BY MINH HUY
Usually the older a vehicle gets the less
desirable it becomes. That trend holds no weight when it
comes to classic Italian Piaggio scooters like the Vespa.
With over fifteen million scooters sold and groups of enthusiasts
popping up all over the world, the classic model Piaggio’s
aren’t going anywhere.
What seems to be behind the increased popularity of these
old scooters? The only plausible answer appears to be their
aesthetic qualities. Piaggio scooters appeal to the younger
generations because of their stylish appearance. For Piaggio
drivers it isn’t about transportation. It’s about making
a fashion statement.
A local enthusiast, a journalist named Ngan, comments “It
gives the rider a feeling of pride. It makes a difference
in the eyes of others. It’s impressive, generally”.
Another local enthusiast named Thang started a forum for
Vespa lovers on the web at www.ttvnol.com. He said “If one
owns this kind of vehicle, he or she should be proud and
remember that they have possession of a piece of the past…
something that many other people dream of”.
A decade ago these classic scooters were not in vogue and
were much harder to locate. In fact, if a northern person
was interested in owing a Piaggio scooter they had to travel
to purchase one or to find spare parts. Today that situation
is quite different. Scooter lovers in Hanoi can choose from
many businesses that have classic Piaggio scooters for sale.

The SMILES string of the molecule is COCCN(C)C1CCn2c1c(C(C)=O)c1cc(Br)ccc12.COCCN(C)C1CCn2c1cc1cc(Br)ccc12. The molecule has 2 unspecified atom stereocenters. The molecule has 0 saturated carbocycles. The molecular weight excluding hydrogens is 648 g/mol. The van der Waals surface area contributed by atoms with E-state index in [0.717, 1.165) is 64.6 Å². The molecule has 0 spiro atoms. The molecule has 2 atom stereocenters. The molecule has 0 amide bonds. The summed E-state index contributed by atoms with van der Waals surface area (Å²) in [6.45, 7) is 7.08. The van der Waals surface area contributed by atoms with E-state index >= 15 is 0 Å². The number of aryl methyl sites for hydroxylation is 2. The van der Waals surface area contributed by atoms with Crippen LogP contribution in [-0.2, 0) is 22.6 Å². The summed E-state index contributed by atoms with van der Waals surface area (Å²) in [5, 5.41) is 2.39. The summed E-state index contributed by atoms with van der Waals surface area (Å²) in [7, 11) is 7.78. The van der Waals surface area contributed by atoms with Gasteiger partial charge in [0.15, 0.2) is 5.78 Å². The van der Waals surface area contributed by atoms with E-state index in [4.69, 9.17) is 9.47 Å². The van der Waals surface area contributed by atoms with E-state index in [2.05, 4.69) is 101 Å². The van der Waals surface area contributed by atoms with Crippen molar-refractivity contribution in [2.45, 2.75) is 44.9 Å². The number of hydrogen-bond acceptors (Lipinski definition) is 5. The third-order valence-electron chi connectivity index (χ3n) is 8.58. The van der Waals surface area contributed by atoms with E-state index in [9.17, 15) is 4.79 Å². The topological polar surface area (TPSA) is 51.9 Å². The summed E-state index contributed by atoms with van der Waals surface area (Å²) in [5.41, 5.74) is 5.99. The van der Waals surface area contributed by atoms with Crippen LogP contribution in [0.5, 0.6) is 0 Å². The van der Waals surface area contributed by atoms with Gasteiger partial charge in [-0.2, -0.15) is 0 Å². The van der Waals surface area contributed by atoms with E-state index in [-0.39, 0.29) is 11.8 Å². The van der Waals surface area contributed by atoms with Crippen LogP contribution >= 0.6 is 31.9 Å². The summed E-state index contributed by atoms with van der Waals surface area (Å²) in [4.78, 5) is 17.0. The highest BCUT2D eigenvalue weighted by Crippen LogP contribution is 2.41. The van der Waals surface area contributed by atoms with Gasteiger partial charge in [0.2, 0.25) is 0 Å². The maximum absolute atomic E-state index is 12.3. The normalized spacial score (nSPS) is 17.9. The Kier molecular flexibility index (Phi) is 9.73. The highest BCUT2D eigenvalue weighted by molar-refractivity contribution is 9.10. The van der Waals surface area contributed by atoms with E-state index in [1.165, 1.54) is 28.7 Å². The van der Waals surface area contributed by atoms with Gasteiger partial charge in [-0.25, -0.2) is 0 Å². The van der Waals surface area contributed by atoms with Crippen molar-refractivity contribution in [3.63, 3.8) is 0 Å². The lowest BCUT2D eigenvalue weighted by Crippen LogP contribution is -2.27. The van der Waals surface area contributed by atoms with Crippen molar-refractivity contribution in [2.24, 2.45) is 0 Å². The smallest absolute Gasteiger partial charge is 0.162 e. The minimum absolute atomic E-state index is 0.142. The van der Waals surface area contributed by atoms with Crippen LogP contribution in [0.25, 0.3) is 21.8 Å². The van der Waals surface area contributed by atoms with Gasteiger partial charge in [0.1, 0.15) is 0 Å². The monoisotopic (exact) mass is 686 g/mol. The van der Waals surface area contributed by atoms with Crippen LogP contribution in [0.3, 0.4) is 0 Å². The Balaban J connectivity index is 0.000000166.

The industry surrounding classic scooters has burgeoned
along with their appeal. On streets such as Lang, Thai Phien,
Phu Doan, Han Thuyen or Cat Linh in Ha Noi, there are scooter-service
shops. In HCMC, scooter repair shops can be found in many
districts. One of the most reliable repair shops in HCMC
is Saigon Scooter Center (SSC) on Cuu Long Street in Tan
Binh District. SSC is run by Englishman Patrick Joynt. They
buy old scooters and fix them up with high-quality spare
parts to sell, as well as to handle repairs.
While Piaggio scooters are fashionable, there are drawbacks.
They are temperamental, requiring extra maintenance and
can break down frequently. If the scooter does break down
the owner has to search for a mechanic that knows how to
work on it. The classic scooters are more difficult to handle
than lighter weight motorbikes. With no electric-starter
they have to be kick-started. There are no automatic transmissions
so drivers mush switch gears manually. And, as university
student Thanh Hang mentions of her scooter “It consumes
a lot of fuel”.
Still, problematic as the old classic scooters may be, their
owners tend to beam with pride when they are asked about
them. After all, scooter enthusiasts will remind people
that ownership should be viewed as a hobby, and any hobby
takes time and energy.